"You Best Line of Defence Is Obscurity" may be the best overall example of the music, but I like the tandem of "Moon Signal" and "Red Widow" best. They are the first two tracks on 2015's II, and they work together to bring you in to the album.

Many of the songs are longer, but there are much shorter ones as well. At 1:19, with its simple ascending and descending "Via Occulta" could just be an exercise, and yet there is a mood that goes with it.

At this time the emphasis seems to be on recording rather than performing.

There is a weight to the music - both intellectual and instrumental - that will mean it's not everyone's cup of tea, but if you like your music with some density or viscosity (or maybe some sludge), you should definitely check Arcade Messiah out.

Thursday, August 11, 2016

Band Review: RIB

RIB is a band from Leeds.

Like many bands with jazz and indie influences, they can remain low-key to the point of being easily overlooked, but there is a funk that comes through.

"Conveyor Belt" is the best example, starting with a crisp drumbeat and a stringed groove. "Broken Toy" also stands out for its different textures on a unified theme.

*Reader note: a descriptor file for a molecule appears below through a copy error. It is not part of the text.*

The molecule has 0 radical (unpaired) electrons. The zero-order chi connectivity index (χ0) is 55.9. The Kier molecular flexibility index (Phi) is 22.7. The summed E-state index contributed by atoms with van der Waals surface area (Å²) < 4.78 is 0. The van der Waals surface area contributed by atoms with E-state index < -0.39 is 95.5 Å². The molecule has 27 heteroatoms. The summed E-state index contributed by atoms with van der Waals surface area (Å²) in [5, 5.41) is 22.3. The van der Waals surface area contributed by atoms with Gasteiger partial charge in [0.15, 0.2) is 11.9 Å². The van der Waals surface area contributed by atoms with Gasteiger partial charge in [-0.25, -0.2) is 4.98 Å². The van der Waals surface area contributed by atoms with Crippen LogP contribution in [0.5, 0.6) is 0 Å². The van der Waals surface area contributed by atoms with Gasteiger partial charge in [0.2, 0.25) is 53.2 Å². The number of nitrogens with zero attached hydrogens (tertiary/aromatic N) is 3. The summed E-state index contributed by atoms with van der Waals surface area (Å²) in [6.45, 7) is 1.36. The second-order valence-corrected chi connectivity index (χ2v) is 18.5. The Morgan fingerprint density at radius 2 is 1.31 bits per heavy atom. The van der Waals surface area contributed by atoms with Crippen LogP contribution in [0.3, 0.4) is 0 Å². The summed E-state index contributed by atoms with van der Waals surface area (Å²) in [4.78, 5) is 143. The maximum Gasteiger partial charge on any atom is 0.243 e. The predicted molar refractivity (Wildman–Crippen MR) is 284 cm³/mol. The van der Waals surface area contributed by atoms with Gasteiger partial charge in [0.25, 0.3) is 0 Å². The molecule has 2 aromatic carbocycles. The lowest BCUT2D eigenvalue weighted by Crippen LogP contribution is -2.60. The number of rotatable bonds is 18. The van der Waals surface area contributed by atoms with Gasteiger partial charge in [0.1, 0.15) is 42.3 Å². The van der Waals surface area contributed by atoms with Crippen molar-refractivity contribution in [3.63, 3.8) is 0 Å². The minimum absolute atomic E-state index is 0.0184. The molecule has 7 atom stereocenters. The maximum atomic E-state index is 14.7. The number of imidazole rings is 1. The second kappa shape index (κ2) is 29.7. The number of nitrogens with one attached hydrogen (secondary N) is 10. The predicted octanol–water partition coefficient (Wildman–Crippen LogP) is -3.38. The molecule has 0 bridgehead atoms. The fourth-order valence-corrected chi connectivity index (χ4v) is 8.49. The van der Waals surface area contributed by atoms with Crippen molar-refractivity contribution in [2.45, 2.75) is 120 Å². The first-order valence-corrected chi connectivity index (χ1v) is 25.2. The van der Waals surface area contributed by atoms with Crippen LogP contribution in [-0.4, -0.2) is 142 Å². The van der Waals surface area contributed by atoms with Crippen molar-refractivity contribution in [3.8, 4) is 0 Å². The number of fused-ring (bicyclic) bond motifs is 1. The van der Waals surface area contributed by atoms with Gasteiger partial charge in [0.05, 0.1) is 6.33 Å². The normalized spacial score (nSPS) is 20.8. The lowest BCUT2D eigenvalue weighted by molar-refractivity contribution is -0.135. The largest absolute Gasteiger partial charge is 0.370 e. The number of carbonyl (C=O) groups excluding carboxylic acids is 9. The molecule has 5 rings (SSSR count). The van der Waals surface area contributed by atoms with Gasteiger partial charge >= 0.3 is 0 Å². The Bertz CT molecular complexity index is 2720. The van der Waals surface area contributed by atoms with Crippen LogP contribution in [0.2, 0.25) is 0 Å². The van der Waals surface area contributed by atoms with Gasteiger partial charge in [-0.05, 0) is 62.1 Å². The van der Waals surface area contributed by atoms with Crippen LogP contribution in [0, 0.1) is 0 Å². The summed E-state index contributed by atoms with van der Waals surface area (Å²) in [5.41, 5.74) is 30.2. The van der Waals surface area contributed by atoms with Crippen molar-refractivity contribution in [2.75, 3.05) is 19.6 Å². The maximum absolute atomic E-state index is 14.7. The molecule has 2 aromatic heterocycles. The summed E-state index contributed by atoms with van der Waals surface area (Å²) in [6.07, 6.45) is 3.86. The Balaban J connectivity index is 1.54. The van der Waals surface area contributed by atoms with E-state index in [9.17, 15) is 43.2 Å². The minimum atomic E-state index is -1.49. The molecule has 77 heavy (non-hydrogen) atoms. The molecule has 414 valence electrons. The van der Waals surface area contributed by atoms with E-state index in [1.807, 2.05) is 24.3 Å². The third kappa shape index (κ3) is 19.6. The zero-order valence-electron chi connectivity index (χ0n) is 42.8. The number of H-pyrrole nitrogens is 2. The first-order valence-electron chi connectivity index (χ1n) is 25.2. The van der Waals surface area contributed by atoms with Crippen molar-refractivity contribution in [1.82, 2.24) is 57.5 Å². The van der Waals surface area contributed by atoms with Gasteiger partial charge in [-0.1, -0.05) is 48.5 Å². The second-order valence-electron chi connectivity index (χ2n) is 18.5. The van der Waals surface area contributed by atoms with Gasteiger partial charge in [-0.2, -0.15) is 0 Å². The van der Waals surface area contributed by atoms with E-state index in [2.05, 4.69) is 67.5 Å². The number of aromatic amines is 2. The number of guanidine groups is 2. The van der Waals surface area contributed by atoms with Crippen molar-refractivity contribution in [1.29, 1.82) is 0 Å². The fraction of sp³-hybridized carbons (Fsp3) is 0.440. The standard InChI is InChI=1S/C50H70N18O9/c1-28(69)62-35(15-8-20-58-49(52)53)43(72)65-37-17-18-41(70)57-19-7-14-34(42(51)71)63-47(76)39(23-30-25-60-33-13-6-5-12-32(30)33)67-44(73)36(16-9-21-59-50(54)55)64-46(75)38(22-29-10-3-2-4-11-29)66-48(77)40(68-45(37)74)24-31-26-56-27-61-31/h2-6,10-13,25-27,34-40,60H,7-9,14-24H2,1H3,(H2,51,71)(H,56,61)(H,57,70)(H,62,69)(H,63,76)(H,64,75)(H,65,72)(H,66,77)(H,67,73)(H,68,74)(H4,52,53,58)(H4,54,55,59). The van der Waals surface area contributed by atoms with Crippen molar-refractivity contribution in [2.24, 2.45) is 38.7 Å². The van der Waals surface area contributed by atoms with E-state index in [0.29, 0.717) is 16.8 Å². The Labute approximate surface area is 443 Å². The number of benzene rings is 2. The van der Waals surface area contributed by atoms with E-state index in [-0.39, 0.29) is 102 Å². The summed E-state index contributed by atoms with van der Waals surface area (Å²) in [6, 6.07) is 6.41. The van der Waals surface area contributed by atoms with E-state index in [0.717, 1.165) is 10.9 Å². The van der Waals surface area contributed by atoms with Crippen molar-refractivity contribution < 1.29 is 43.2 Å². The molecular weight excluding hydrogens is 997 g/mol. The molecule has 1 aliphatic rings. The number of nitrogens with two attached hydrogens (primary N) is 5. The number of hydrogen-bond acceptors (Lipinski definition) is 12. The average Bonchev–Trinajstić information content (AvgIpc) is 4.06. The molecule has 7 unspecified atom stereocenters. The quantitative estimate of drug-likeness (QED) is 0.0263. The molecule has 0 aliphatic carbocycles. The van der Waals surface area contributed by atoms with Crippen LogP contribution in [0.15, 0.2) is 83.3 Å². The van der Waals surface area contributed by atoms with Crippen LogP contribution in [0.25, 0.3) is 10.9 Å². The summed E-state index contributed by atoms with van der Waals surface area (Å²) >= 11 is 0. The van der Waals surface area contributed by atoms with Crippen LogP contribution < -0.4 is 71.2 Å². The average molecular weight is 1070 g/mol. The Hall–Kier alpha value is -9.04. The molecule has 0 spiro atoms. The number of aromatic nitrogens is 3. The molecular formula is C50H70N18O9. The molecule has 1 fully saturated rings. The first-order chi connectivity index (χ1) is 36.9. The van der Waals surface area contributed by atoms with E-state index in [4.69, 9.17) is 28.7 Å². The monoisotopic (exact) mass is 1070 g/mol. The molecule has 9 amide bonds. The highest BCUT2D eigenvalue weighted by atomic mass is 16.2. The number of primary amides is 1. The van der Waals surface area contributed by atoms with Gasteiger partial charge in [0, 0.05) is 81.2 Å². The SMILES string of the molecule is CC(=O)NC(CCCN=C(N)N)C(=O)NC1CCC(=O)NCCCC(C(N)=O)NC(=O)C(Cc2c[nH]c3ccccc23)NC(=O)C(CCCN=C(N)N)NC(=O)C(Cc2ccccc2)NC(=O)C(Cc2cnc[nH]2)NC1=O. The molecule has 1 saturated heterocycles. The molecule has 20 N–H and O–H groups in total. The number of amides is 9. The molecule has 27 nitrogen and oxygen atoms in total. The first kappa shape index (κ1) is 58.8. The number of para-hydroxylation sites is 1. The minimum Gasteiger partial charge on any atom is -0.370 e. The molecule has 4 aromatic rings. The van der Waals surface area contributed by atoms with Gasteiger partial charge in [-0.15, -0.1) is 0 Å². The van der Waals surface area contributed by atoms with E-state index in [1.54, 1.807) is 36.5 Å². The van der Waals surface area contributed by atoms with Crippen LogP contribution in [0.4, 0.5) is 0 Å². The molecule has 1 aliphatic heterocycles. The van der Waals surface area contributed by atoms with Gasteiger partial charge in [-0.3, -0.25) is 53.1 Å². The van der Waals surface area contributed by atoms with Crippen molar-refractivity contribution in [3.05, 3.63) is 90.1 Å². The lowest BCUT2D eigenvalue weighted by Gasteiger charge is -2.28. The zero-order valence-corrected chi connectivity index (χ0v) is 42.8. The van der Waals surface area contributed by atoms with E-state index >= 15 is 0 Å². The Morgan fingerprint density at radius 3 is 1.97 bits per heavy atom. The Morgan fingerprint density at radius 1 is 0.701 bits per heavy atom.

The band is still fairly new, with not many tracks available. Listening via Youtube gets you an extra track. In addition to the ATA Studios recordings available via Souncloud, Youtube includes "Did I Say Too Much", a recording from Ont' Sofa Live at Northern Guitars.

They are worth checking out more to see how things develop.

Wednesday, August 10, 2016

Out in the world

The last two posts seem to go toward addressing my concern about being able to give.

That was on the Wants list, and it was under "Be financially secure", so even back then I did understand that the two were not inextricably linked. There are many times when I would like to provide material support and can't, but the intangibles still have value and I have gotten some reminders of that.

There was something else that happened a while back that can tie in to all of it: the emotional giving we do, the fact that it may not result in a lifelong bond, and also to street harassment.